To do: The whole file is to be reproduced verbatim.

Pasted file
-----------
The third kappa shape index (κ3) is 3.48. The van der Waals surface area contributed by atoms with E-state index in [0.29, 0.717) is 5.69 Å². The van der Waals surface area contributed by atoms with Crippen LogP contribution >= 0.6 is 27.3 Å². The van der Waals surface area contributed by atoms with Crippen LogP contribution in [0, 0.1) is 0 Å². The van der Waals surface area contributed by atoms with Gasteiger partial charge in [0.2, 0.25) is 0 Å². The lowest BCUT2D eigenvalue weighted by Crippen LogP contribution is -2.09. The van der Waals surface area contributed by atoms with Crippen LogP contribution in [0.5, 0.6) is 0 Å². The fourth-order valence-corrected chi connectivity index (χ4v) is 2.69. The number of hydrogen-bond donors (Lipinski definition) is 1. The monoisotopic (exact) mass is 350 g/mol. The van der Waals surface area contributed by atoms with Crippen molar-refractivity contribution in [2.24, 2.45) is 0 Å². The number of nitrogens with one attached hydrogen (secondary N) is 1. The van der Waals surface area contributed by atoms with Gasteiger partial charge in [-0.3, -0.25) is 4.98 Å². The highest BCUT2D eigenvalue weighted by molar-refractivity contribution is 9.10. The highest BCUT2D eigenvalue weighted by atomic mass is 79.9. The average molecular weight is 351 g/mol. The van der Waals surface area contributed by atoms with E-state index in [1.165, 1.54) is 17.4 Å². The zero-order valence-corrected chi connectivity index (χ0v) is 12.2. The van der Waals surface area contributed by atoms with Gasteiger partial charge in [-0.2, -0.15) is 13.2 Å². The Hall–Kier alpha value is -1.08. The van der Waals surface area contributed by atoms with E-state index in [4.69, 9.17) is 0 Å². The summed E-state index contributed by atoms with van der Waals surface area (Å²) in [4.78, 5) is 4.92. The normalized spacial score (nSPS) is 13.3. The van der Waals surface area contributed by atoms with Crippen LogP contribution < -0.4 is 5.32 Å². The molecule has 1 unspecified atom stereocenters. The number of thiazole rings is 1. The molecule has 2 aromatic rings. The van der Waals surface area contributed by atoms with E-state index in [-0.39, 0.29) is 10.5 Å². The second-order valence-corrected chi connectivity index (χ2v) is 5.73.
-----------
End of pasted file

The third kappa shape index (κ3) is 3.48. The van der Waals surface area contributed by atoms with E-state index in [0.29, 0.717) is 5.69 Å². The van der Waals surface area contributed by atoms with Crippen LogP contribution >= 0.6 is 27.3 Å². The van der Waals surface area contributed by atoms with Crippen LogP contribution in [0, 0.1) is 0 Å². The van der Waals surface area contributed by atoms with Gasteiger partial charge in [0.2, 0.25) is 0 Å². The lowest BCUT2D eigenvalue weighted by Crippen LogP contribution is -2.09. The van der Waals surface area contributed by atoms with Crippen LogP contribution in [0.5, 0.6) is 0 Å². The fourth-order valence-corrected chi connectivity index (χ4v) is 2.69. The number of hydrogen-bond donors (Lipinski definition) is 1. The monoisotopic (exact) mass is 350 g/mol. The van der Waals surface area contributed by atoms with Crippen molar-refractivity contribution in [2.24, 2.45) is 0 Å². The number of nitrogens with one attached hydrogen (secondary N) is 1. The van der Waals surface area contributed by atoms with Gasteiger partial charge in [-0.3, -0.25) is 4.98 Å². The highest BCUT2D eigenvalue weighted by molar-refractivity contribution is 9.10. The highest BCUT2D eigenvalue weighted by atomic mass is 79.9. The average molecular weight is 351 g/mol. The van der Waals surface area contributed by atoms with E-state index in [1.165, 1.54) is 17.4 Å². The zero-order valence-corrected chi connectivity index (χ0v) is 12.2. The van der Waals surface area contributed by atoms with Gasteiger partial charge in [-0.2, -0.15) is 13.2 Å². The Hall–Kier alpha value is -1.08. The van der Waals surface area contributed by atoms with E-state index in [4.69, 9.17) is 0 Å². The summed E-state index contributed by atoms with van der Waals surface area (Å²) in [4.78, 5) is 4.92. The normalized spacial score (nSPS) is 13.3. The van der Waals surface area contributed by atoms with Crippen LogP contribution < -0.4 is 5.32 Å². The molecule has 1 unspecified atom stereocenters. The number of thiazole rings is 1. The molecule has 2 aromatic rings. The van der Waals surface area contributed by atoms with E-state index in [-0.39, 0.29) is 10.5 Å². The second-order valence-corrected chi connectivity index (χ2v) is 5.73.